Anchored in twenty years of academic and onsite research, Dan McKanan’s Camphill and the Future is a scholarly search for survival for the communal Camphill movement at its eightieth anniversary. Camphill began with a small group of mostly Jewish refugees who escaped after the Nazi annexation of Austria in 1938. Led by Doctor Karl König, residents began to serve the educational, medical, and social needs of intellectually disabled children on an estate named Camphill near Aberdeen, Scotland. Today, 120 Camphill intentional communities minister to young and adult disabled residents on four continents, ranking them with the Hutterites of North America and the Kibbutzim of Israel among the most successful groups in communal history. McKanan’s purpose is to suggest means, methods, and motivation that could lead Camphill into continued adjustment and vitality.
In penetrating detail, McKanan uses his expertise in theology and communitarianism to trace the history of ideas, events, and examples that brought Camphill into existence and may be the secret to its future survival. Doctor König, his educator wife Tilla, and their founding friends laid a spiritual and practical foundation for their community and movement based on Rudolph Steiner’s anthroposophy, a philosophical system that advocates educational, therapeutic, and meditative means to optimize physical, mental, and spiritual health. For Camphillers, it became the driving impetus to create curative schools, residential havens, and workshops for meaningful lives, spiritual strength, and on-site employment of the disabled.
The book effectively combines communal, spiritual, and disability studies. McKanan presents the three “strands” of communities and their educational and service ideologies that König declared came together in the Camphill movement. The Rosicrucian communities carried forward the spiritual work of the Templars. The Moravians traced their radical pietistic roots to Bishop Nicholas von Zinzendorf, and their commitment to universal education to Bishop John Amos Comenius. A more unexpected influence recognized by König came from Robert Owen’s nineteenth-century progressive school for the children at his cotton mills in New Lanark, Scotland, and his communal experiment based on utopian socialism at New Harmony in America.
McKanan identifies reconciling the roles, needs, and rights of the three distinct groups that compose Camphill communities—disabled villagers being served, coworkers sharing life and income, and volunteers—as the highest hurdle for the movement’s communal survival. He makes clear that, now, after eight decades, Camphill is at a crossroads with two possible futures. Some Camphillers hope that the movement may be on the threshold of a new transition “in which it finally realizes its original vision of creating a community in which people of all abilities are truly equal” (187). Others feel that if lifesharing and income sharing really are “at odds with the true empowerment of people with special needs…this would be a powerful reason for Camphill to follow the path of ‘evolving beyond community,’ as a way of fully honoring its founding commitment to the human dignity of persons with special needs” (193). This post-communal path is encouraged and complicated for Camphill facilities by government regulations protecting the freedom-of-choice rights of disabled individuals who are cared for partly with government funds. Camphill is also shaped by the five generations identified by McKanan: the founders, those who came, the baby boomers, the Gen Xers, and the millennials. The baby boomers arrived, stayed, and provided lasting leadership. Mostly because the boomers were so persistent, the less settled Gen Xers have not significantly impacted Camphill history. However, as the boomers aged, millennials began to take leadership roles and are now the ones wrestling with the movement’s critical decisions about its future amid a decline in anthroposophical commitment in some Camphill communities.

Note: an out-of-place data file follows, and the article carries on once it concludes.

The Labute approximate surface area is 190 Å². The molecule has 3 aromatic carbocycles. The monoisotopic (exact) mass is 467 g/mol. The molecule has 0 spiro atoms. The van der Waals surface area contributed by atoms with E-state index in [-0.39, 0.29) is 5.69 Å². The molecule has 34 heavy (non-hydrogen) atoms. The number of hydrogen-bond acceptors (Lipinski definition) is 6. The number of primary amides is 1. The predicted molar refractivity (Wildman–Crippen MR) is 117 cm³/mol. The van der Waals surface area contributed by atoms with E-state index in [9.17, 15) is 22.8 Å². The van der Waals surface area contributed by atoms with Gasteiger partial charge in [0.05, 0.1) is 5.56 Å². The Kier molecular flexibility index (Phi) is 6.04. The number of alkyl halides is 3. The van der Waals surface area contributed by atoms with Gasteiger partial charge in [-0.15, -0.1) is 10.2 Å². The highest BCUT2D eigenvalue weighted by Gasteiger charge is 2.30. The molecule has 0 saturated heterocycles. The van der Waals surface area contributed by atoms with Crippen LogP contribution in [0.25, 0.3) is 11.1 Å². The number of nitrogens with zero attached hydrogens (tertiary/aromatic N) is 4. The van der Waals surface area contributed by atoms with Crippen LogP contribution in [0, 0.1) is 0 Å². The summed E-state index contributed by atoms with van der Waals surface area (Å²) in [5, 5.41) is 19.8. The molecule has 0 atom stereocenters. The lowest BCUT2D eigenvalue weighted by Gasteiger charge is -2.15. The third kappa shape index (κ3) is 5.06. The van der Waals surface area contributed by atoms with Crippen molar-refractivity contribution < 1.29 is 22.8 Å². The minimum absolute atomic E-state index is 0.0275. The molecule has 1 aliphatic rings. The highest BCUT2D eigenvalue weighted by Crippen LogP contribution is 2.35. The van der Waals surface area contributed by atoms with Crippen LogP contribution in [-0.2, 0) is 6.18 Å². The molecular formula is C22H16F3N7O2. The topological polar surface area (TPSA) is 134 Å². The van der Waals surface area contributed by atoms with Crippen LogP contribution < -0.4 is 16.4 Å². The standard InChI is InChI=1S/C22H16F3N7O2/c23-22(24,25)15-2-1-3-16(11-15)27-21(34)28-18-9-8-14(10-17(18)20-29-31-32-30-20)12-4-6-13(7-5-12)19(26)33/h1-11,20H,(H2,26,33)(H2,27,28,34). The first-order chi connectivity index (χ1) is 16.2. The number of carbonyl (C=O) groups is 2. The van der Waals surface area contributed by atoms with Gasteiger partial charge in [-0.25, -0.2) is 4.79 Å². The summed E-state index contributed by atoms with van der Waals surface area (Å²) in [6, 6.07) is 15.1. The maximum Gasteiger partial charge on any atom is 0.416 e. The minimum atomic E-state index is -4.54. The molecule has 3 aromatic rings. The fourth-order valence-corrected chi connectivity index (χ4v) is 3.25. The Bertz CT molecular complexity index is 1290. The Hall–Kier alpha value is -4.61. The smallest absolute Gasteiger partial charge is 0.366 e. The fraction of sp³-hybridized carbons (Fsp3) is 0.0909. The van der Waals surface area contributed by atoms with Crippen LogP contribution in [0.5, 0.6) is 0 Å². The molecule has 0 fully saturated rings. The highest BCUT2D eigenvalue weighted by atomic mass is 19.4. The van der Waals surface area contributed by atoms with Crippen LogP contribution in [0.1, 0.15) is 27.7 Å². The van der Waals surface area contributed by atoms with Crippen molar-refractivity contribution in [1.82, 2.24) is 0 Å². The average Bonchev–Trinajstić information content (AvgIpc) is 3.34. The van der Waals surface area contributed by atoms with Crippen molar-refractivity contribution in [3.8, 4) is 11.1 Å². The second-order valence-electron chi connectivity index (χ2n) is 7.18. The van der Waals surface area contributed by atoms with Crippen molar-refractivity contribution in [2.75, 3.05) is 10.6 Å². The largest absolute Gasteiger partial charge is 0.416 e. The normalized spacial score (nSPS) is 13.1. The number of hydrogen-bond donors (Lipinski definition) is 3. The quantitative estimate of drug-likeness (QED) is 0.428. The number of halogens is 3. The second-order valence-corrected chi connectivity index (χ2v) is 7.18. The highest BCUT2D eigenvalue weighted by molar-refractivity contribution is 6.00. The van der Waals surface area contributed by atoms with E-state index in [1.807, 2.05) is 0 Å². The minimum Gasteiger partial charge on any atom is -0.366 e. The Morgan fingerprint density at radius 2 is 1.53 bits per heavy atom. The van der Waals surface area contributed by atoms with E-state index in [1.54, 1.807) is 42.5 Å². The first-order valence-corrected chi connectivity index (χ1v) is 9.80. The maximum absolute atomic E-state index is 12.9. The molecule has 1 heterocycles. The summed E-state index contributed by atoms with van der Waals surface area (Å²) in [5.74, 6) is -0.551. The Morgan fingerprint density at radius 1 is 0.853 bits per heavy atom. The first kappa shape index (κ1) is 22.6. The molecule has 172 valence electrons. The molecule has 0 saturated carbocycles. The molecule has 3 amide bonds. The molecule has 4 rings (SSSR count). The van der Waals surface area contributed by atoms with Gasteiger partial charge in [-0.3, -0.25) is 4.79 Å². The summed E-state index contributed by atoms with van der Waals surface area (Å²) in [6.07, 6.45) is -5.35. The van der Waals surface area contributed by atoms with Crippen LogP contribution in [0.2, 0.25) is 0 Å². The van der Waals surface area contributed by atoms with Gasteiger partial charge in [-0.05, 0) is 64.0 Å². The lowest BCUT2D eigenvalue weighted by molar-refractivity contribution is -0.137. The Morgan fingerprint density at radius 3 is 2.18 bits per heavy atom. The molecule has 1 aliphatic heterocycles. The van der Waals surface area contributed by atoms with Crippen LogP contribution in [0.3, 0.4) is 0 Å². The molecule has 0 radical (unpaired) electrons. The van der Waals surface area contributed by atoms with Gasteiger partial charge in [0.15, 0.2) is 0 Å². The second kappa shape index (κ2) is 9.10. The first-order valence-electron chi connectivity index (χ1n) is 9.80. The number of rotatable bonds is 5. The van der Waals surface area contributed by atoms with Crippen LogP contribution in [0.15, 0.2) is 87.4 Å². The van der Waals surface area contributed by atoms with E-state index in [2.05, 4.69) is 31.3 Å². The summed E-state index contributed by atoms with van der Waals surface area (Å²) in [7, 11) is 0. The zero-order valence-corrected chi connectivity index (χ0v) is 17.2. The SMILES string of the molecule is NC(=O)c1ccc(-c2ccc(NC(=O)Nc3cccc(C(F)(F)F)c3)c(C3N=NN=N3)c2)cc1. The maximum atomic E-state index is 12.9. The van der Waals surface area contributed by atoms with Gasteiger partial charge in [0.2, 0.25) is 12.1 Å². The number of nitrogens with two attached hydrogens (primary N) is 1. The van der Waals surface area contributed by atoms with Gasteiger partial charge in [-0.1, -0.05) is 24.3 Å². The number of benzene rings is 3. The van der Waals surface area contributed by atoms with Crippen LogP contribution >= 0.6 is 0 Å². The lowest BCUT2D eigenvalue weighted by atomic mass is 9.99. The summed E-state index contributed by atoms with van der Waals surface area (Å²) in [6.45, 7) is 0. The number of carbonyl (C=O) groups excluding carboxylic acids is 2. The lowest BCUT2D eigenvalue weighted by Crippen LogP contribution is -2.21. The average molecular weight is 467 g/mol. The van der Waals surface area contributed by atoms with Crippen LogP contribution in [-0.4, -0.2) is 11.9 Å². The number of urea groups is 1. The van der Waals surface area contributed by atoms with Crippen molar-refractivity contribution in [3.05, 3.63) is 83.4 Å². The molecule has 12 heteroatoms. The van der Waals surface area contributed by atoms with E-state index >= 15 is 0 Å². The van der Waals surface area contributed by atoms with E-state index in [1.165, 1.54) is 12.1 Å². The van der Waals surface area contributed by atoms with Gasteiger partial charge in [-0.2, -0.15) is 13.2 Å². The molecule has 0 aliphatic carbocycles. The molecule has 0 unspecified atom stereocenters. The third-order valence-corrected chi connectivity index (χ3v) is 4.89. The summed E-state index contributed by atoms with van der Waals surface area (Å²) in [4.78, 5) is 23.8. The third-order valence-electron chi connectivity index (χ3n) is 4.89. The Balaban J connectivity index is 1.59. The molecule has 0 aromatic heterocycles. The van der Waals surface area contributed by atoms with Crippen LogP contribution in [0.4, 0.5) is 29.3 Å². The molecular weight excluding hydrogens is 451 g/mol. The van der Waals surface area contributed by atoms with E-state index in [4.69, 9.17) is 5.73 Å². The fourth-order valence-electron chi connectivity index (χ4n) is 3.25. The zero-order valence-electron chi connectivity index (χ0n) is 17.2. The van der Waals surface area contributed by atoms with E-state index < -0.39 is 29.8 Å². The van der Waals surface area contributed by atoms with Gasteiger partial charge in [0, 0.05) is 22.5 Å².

McKanan puts each stage of Camphill’s evolution into its broader theoretical context. Transformative utopianism explains how the movement adopted and adapted communal and ideological features from Rosicrucians, Moravians, and Owenites. Developmental communalism shows how Camphill successfully adjusted to changing realities to preserve its unique communities and may eventually evolve beyond the communal method of organization itself. McKanan’s own theory of creative symbiosis highlights a mutually beneficial and evolutionary relationship between Camphill intentional communities and surrounding society. He points out that Steiner himself saw the true spirit of anthroposophy not as conservative but evolutionary and encouraged the movement to embrace the inherent “developmental processes active in the larger society” (206).
Diligent scholarship grounded in solid theoretical moorings and punctuated with perceptive personal interviews will make Camphill and the Future the definitive work on the first eighty years of this laudable humanitarian communal movement. It may well help shape that future.